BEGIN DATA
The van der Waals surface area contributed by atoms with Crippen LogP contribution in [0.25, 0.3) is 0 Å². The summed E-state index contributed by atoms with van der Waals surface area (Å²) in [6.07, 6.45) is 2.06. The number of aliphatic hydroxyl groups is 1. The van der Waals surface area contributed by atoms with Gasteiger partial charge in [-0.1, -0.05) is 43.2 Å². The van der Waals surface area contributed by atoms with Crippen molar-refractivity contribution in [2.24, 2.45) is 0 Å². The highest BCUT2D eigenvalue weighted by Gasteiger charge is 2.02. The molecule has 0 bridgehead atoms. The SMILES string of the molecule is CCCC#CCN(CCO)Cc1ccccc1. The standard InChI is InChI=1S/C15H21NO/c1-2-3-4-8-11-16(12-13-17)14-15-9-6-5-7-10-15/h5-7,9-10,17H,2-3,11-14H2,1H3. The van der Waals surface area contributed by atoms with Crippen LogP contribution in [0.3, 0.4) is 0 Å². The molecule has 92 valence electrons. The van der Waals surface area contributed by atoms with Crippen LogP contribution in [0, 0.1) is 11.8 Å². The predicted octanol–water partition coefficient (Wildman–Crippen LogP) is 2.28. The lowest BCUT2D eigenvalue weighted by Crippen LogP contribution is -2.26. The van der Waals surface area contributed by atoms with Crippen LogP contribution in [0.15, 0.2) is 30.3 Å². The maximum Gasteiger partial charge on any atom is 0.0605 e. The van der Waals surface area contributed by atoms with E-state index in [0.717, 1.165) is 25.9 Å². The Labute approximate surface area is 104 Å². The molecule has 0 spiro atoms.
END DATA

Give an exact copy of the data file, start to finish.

The van der Waals surface area contributed by atoms with Crippen LogP contribution in [0.25, 0.3) is 0 Å². The summed E-state index contributed by atoms with van der Waals surface area (Å²) in [6.07, 6.45) is 2.06. The number of aliphatic hydroxyl groups is 1. The van der Waals surface area contributed by atoms with Gasteiger partial charge in [-0.1, -0.05) is 43.2 Å². The van der Waals surface area contributed by atoms with Crippen molar-refractivity contribution in [2.24, 2.45) is 0 Å². The highest BCUT2D eigenvalue weighted by Gasteiger charge is 2.02. The molecule has 0 bridgehead atoms. The SMILES string of the molecule is CCCC#CCN(CCO)Cc1ccccc1. The standard InChI is InChI=1S/C15H21NO/c1-2-3-4-8-11-16(12-13-17)14-15-9-6-5-7-10-15/h5-7,9-10,17H,2-3,11-14H2,1H3. The van der Waals surface area contributed by atoms with Crippen LogP contribution in [0.3, 0.4) is 0 Å². The molecule has 92 valence electrons. The van der Waals surface area contributed by atoms with Crippen LogP contribution in [0, 0.1) is 11.8 Å². The predicted octanol–water partition coefficient (Wildman–Crippen LogP) is 2.28. The lowest BCUT2D eigenvalue weighted by Crippen LogP contribution is -2.26. The van der Waals surface area contributed by atoms with Crippen LogP contribution in [0.15, 0.2) is 30.3 Å². The maximum Gasteiger partial charge on any atom is 0.0605 e. The van der Waals surface area contributed by atoms with E-state index in [0.717, 1.165) is 25.9 Å². The Labute approximate surface area is 104 Å². The molecule has 0 spiro atoms.